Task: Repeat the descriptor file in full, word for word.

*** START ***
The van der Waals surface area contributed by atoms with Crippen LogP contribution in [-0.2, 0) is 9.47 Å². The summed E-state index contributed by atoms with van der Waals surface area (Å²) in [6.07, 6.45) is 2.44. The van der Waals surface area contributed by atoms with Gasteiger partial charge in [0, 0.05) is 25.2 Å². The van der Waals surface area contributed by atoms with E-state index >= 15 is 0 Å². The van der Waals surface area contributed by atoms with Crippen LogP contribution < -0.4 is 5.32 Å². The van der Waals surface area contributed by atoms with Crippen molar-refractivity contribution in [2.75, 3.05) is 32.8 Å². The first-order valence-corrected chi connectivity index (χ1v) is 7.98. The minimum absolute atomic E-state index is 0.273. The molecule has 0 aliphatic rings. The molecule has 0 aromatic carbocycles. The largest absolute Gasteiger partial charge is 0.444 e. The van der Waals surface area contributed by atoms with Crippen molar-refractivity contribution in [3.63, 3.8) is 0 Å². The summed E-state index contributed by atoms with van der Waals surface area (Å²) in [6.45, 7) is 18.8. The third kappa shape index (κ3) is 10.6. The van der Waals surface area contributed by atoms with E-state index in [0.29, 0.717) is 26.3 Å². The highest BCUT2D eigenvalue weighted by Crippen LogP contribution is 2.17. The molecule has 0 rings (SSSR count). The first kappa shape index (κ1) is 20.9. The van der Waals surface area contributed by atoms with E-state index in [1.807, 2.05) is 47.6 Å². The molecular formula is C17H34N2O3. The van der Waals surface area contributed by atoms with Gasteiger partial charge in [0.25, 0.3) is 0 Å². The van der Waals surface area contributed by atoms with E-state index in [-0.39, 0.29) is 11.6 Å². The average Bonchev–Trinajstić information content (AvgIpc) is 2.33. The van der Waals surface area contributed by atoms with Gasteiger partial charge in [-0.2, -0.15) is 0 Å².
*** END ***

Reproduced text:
The van der Waals surface area contributed by atoms with Crippen LogP contribution in [-0.2, 0) is 9.47 Å². The summed E-state index contributed by atoms with van der Waals surface area (Å²) in [6.07, 6.45) is 2.44. The van der Waals surface area contributed by atoms with Gasteiger partial charge in [0, 0.05) is 25.2 Å². The van der Waals surface area contributed by atoms with E-state index >= 15 is 0 Å². The van der Waals surface area contributed by atoms with Crippen LogP contribution < -0.4 is 5.32 Å². The van der Waals surface area contributed by atoms with Crippen molar-refractivity contribution in [2.75, 3.05) is 32.8 Å². The first-order valence-corrected chi connectivity index (χ1v) is 7.98. The minimum absolute atomic E-state index is 0.273. The molecule has 0 aliphatic rings. The molecule has 0 aromatic carbocycles. The largest absolute Gasteiger partial charge is 0.444 e. The van der Waals surface area contributed by atoms with Crippen molar-refractivity contribution in [3.63, 3.8) is 0 Å². The summed E-state index contributed by atoms with van der Waals surface area (Å²) in [6.45, 7) is 18.8. The third kappa shape index (κ3) is 10.6. The van der Waals surface area contributed by atoms with E-state index in [0.29, 0.717) is 26.3 Å². The highest BCUT2D eigenvalue weighted by Crippen LogP contribution is 2.17. The molecule has 0 rings (SSSR count). The first kappa shape index (κ1) is 20.9. The van der Waals surface area contributed by atoms with E-state index in [1.807, 2.05) is 47.6 Å². The molecular formula is C17H34N2O3. The van der Waals surface area contributed by atoms with Gasteiger partial charge in [0.25, 0.3) is 0 Å². The van der Waals surface area contributed by atoms with E-state index in [-0.39, 0.29) is 11.6 Å². The average Bonchev–Trinajstić information content (AvgIpc) is 2.33. The van der Waals surface area contributed by atoms with Gasteiger partial charge in [-0.2, -0.15) is 0 Å².